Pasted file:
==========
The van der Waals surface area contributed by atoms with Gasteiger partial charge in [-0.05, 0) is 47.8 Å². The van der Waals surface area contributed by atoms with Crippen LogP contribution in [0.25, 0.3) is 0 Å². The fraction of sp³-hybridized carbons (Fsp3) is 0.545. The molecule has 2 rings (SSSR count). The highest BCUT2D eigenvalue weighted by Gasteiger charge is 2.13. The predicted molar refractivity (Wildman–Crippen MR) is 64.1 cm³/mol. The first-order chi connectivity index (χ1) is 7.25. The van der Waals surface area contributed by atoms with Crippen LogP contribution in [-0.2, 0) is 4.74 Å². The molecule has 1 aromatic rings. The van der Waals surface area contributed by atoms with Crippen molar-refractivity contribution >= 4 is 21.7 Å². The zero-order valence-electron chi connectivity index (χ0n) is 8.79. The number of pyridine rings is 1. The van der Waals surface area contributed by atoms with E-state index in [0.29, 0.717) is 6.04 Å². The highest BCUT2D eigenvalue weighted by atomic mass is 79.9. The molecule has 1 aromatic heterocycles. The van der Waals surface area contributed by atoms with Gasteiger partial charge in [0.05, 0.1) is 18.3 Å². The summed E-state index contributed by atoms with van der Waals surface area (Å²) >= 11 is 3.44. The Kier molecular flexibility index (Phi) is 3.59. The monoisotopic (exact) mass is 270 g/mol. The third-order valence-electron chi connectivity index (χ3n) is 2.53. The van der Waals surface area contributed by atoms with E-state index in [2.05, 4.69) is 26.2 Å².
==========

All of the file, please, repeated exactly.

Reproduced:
The van der Waals surface area contributed by atoms with Gasteiger partial charge in [-0.05, 0) is 47.8 Å². The van der Waals surface area contributed by atoms with Crippen LogP contribution in [0.25, 0.3) is 0 Å². The fraction of sp³-hybridized carbons (Fsp3) is 0.545. The molecule has 2 rings (SSSR count). The highest BCUT2D eigenvalue weighted by Gasteiger charge is 2.13. The predicted molar refractivity (Wildman–Crippen MR) is 64.1 cm³/mol. The first-order chi connectivity index (χ1) is 7.25. The van der Waals surface area contributed by atoms with Crippen LogP contribution in [-0.2, 0) is 4.74 Å². The molecule has 1 aromatic rings. The van der Waals surface area contributed by atoms with Crippen molar-refractivity contribution >= 4 is 21.7 Å². The zero-order valence-electron chi connectivity index (χ0n) is 8.79. The number of pyridine rings is 1. The van der Waals surface area contributed by atoms with E-state index in [0.29, 0.717) is 6.04 Å². The highest BCUT2D eigenvalue weighted by atomic mass is 79.9. The molecule has 1 aromatic heterocycles. The van der Waals surface area contributed by atoms with Gasteiger partial charge in [0.05, 0.1) is 18.3 Å². The summed E-state index contributed by atoms with van der Waals surface area (Å²) >= 11 is 3.44. The Kier molecular flexibility index (Phi) is 3.59. The monoisotopic (exact) mass is 270 g/mol. The third-order valence-electron chi connectivity index (χ3n) is 2.53. The van der Waals surface area contributed by atoms with E-state index in [2.05, 4.69) is 26.2 Å².